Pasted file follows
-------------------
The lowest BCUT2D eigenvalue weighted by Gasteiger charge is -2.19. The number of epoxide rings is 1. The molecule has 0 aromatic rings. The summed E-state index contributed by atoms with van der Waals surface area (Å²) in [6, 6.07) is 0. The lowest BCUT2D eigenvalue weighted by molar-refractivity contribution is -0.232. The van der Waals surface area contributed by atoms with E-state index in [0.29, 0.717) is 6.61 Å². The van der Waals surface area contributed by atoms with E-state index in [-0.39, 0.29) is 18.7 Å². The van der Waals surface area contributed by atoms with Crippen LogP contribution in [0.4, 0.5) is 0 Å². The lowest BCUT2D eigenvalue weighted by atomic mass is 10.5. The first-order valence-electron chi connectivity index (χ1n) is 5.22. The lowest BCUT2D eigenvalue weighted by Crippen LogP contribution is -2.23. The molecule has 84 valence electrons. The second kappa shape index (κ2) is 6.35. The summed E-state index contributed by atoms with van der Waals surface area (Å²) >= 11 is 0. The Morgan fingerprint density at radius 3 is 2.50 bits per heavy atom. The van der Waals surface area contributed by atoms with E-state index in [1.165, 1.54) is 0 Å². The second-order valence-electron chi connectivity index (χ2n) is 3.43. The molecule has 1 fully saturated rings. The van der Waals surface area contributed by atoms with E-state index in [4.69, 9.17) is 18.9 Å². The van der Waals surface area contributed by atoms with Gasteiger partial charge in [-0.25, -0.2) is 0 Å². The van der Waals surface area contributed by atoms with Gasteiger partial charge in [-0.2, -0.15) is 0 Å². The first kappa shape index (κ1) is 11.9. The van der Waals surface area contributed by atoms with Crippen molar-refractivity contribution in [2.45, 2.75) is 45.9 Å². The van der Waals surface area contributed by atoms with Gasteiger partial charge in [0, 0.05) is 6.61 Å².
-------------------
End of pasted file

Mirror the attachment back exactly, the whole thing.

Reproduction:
The lowest BCUT2D eigenvalue weighted by Gasteiger charge is -2.19. The number of epoxide rings is 1. The molecule has 0 aromatic rings. The summed E-state index contributed by atoms with van der Waals surface area (Å²) in [6, 6.07) is 0. The lowest BCUT2D eigenvalue weighted by molar-refractivity contribution is -0.232. The van der Waals surface area contributed by atoms with E-state index in [0.29, 0.717) is 6.61 Å². The van der Waals surface area contributed by atoms with E-state index in [-0.39, 0.29) is 18.7 Å². The van der Waals surface area contributed by atoms with Crippen LogP contribution in [0.4, 0.5) is 0 Å². The lowest BCUT2D eigenvalue weighted by atomic mass is 10.5. The first-order valence-electron chi connectivity index (χ1n) is 5.22. The lowest BCUT2D eigenvalue weighted by Crippen LogP contribution is -2.23. The molecule has 84 valence electrons. The second kappa shape index (κ2) is 6.35. The summed E-state index contributed by atoms with van der Waals surface area (Å²) >= 11 is 0. The Morgan fingerprint density at radius 3 is 2.50 bits per heavy atom. The van der Waals surface area contributed by atoms with E-state index in [1.165, 1.54) is 0 Å². The second-order valence-electron chi connectivity index (χ2n) is 3.43. The molecule has 1 fully saturated rings. The van der Waals surface area contributed by atoms with E-state index in [4.69, 9.17) is 18.9 Å². The van der Waals surface area contributed by atoms with Gasteiger partial charge in [-0.25, -0.2) is 0 Å². The van der Waals surface area contributed by atoms with Gasteiger partial charge in [-0.2, -0.15) is 0 Å². The first kappa shape index (κ1) is 11.9. The van der Waals surface area contributed by atoms with Crippen molar-refractivity contribution in [2.45, 2.75) is 45.9 Å². The van der Waals surface area contributed by atoms with Gasteiger partial charge in [0, 0.05) is 6.61 Å².